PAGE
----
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Math Help - Delta-Epsilon proof

  1. #1
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    Delta-Epsilon proof

    Can you provide a formal proof for:

    lim X^2 = 9
    x->3
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  2. #2
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    Quote Originally Posted by CrazyAsian View Post
    Can you provide a formal proof for:

    lim X^2 = 9
    x->3
    For all \epsilon>0 consider the quadratic d^2 + 6 d - \epsilon.

    By Descartes rule of signs this has exactly one positive root, which I will call \delta, which depends only on \epsilon (if you are not happy with Descartes rule of signs here you can find the positive root explicitly if you prefer).

    Now suppose |x-3|< \delta, then:

    <br />
|x^2-9| = |x-3||x+3| < \delta |x+3|<br />
.

    But:

    |x+3| = |(x-3) + 6| < |x-3| + 6

    so:

    <br />
|x^2-9| = |x-3||x+3| < \delta [|x-3| + 6]< \delta^2 + 6 \delta<br />

    But by construction \delta^2 + 6 \delta = \epsilon.

    Hence we have proven that for all \epsilon>0 there exists a \delta>0 such that |x-3|< \delta implies that |x^2-9|< \epsilon, so we have proven that:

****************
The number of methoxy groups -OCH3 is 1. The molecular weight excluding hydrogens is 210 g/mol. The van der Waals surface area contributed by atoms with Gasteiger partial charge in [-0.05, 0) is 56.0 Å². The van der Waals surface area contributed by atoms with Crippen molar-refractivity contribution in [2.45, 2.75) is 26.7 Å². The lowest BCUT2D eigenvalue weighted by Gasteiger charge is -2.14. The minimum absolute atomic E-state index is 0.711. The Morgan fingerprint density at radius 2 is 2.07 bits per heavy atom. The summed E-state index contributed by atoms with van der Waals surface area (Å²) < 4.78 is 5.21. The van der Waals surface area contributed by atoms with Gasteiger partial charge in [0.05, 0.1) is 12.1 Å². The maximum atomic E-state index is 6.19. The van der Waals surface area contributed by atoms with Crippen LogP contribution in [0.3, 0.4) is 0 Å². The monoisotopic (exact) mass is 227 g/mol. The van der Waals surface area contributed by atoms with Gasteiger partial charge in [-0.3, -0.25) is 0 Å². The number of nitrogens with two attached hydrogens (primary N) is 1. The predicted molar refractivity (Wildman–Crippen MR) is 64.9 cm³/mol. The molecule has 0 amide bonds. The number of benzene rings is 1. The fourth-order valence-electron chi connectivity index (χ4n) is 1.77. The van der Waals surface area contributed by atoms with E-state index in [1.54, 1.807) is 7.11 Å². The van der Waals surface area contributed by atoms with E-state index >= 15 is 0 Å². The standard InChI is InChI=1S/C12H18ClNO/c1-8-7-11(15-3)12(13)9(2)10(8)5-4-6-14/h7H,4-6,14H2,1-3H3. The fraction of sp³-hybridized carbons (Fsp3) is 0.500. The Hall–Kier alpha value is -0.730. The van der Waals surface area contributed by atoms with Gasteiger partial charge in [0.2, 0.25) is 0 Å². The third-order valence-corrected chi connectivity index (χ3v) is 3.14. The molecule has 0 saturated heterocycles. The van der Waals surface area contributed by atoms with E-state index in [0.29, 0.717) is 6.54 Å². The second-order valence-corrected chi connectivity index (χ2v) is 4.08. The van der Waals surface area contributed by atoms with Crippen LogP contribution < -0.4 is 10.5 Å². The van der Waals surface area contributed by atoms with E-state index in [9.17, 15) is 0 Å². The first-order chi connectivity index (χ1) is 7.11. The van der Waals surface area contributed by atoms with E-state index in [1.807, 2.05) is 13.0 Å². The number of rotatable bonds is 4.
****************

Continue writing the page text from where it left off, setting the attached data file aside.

<br />
\lim_{x \to 3} x^2 = 9<br />

    RonL
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  3. #3
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    Wow...

    I mean, yeah... Just what I was thinking.
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  4. #4
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    Quote Originally Posted by CrazyAsian View Post
    Can you provide a formal proof for:

    lim X^2 = 9
    x->3
    (First note that f(x)=x^2 is defined on an open interval).

    We need to show |x^2-3|<\epsilon for any \epsilon > 0 by choosing a \delta.

    Let use consider 0<\delta \leq 1. Then |x-3|< \delta by hypothesis. That means that |6|+|x-3| < \delta + |6| so |x+3|\leq |6|+|x-3| < \delta + 6. (Triangle inequality). Hence, |x^2-9| = |x+3|\cdot |x-3| < (\delta +6)\delta \leq (1+6)\delta = 7\delta.
    So choose,
    \delta = \min \left\{ 1,\frac{\epsilon}{7}\right\}.
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